Continuing our work as partner with Antidote, we wanted to share this infographic they have just produced to explain the drug development process. This can be confusing for patients, and every month 4,400 people search “clinical trial phases” on Google for more information. This new graphic should make things easier (Currently U.S focussed)
In the United States, new treatments can’t be approved for patients until they’ve undergone testing in clinical trials. Currently, there are 92 Crohn’s disease studies in the U.S. looking for a total of 69,087 volunteers.
That’s a lot of volunteers – and options for those living with Crohn’s who are interested in taking part.
Within those results, there are different kinds of trials at varying research phases. The clinical trial phase can offer important information about the trial and what you can expect from volunteering.
Earlier-stage clinical trials, for example, may require fewer than 100 volunteers and last for about a year. Trials that research outcomes after a treatment has already been approved, in contrast, may need thousands of volunteers and last for several years. For example, one study looking for 15,000 volunteers is investigating how patients respond to treatments that have already been approved and will track results in a registry.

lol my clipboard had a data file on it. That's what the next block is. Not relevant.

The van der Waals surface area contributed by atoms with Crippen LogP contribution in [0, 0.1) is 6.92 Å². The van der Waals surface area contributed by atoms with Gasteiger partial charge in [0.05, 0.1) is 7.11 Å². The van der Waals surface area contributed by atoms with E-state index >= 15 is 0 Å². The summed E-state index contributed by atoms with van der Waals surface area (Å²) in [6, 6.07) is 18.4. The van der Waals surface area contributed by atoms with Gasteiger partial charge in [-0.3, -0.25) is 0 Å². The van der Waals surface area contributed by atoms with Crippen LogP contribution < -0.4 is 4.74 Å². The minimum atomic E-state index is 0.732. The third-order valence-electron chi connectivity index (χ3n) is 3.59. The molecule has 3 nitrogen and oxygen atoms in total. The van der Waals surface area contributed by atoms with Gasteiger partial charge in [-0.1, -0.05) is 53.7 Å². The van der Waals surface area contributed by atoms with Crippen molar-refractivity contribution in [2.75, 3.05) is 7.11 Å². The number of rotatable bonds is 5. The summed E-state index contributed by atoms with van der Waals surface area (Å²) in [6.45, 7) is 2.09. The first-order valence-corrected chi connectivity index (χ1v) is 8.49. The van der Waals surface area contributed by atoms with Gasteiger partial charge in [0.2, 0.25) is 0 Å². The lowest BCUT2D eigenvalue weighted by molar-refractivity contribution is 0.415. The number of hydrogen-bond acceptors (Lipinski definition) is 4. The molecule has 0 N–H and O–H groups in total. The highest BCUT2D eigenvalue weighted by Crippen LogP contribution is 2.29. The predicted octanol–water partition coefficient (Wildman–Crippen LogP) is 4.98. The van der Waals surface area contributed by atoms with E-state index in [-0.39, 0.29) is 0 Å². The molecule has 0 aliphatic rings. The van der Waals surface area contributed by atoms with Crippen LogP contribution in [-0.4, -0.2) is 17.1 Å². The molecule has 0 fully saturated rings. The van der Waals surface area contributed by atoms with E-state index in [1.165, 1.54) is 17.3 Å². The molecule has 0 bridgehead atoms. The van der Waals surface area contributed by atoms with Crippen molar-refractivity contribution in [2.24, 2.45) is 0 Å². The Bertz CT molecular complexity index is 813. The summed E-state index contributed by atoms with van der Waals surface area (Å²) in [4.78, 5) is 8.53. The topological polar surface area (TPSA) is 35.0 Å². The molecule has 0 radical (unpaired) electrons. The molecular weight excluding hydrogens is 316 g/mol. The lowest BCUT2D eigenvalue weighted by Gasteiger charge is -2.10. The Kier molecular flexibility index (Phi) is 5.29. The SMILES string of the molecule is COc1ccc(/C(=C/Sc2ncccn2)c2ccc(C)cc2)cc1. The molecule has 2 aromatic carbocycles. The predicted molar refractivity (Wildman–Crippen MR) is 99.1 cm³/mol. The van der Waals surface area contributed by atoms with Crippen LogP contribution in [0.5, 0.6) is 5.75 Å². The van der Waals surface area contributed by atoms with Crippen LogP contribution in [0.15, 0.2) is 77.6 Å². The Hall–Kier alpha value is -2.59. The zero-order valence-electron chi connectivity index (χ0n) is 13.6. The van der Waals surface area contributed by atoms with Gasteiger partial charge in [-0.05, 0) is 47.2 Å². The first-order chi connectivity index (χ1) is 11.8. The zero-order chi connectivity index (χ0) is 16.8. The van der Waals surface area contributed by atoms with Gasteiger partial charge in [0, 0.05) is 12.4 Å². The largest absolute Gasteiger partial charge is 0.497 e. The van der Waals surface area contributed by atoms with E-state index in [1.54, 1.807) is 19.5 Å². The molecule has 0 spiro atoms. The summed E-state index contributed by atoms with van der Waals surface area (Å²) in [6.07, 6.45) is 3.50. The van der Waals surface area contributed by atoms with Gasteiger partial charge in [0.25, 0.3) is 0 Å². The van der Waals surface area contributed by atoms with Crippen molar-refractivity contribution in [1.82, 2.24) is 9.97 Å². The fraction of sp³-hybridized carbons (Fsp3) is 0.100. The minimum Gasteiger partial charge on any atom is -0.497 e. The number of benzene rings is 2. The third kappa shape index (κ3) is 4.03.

Before the treatments even reach a stage that involves patient volunteers, they’ve already been through testing in the lab, and may have undergone human testing with healthy volunteers.
Basically, as a potential new treatment progresses through the phases of clinical trials, more and more patients are needed so researchers can understand how well the treatment works, while measuring safety and side effects, too.
Antidote put together this handy infographic to help patients understand how the phases of clinical trials work at a glance. If you’re interested in finding a Crohn’s trial in your area, use the Give Crohn’s a Slap search tool on the side of this blog post to find one you may be right for.